The conceptualization of such versions of universal reason for the production of what was then called ‘peace’ can be seen in authors and their political visions as divergent – historically and politically – as Marsilius of Padua, Thomas Hobbes, Immanuel Kant and Woodrow Wilson. We find the same universalism in documents such as the United Nations Charter and many peace treaties both historical and present-day. All writings or respective documents envision, in obviously well-intended ways, one principle superior to the conflicting parties under which they are supposed to unite and henceforward live in peace. This principle is of an ethical nature even though its reference must invoke some kind of reflectivity, understanding, and insight of those ‘different’ people into understanding their situation as somehow miserable.  The universal principle invoked in fact represents itself as some sort of materialized political power, mostly envisioned in practices of ‘sovereignty’, ‘territoriality’, and ‘borders’.  These may lead to the institution of ethically divided zones and separating walls; or of, for example, the erection of joint sovereign authorities, often idealized in the form of nation building, carried out historically in Europe and obvious in the present-day in Western attempts to stabilize and pacify war-torn societies such as Afghanistan and Iraq – paradoxically through war fighting itself.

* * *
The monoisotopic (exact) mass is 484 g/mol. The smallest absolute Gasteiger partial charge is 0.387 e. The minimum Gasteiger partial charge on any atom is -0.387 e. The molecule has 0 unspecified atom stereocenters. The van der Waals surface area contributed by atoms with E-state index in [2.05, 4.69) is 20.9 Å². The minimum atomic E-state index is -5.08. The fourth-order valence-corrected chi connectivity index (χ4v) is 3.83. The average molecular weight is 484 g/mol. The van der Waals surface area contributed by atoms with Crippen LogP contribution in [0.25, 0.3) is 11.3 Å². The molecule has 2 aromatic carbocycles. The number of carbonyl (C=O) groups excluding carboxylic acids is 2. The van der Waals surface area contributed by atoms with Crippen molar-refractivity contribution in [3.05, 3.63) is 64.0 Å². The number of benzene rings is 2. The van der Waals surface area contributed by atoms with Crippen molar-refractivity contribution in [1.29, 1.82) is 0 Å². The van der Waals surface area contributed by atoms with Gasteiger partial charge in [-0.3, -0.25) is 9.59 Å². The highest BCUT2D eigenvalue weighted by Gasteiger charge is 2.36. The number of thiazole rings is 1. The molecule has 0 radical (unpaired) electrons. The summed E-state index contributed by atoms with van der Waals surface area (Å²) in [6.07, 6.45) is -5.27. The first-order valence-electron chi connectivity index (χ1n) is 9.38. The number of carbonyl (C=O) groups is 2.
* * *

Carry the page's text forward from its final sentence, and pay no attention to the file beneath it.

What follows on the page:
I want to present a very different approach to thinking about and practicing peace which is built upon the argument that those visions and practices which invoke some sort of universal reason – and there maybe many more than those mentioned above, and not only from Western political thinking – in fact contribute to, if not cause conflict and even war fighting in the first place. Thus the argument is that universalistic concepts of peace are actually not peaceful, but rather cause conflict and war. This is due to one party structurally and directly being dominated by another when referring to respective universalities or due to warring parties being dominated by an external party which invokes and superimposes universalities not acceptable to the warring parties themselves. Instead, this paper –which is drafted according to a book project currently being written by the author and due to be published in the near future – promotes a conceptualization and understanding of peace which is based upon a positive embracement of difference resulting in the vivacity of differences and “otherness” and the cultivation of their critical tension. Thus, not the abolishment, but the cultivation of differences is to be seen as a vision and practice of peace. This argument relates to theorems in the context of what is called “Agnostic Peace” (Shinko) and “Post-liberal Peace” (Richmond; also Walker) and will have much in common with critical discourses on power, violence, difference, and humanity.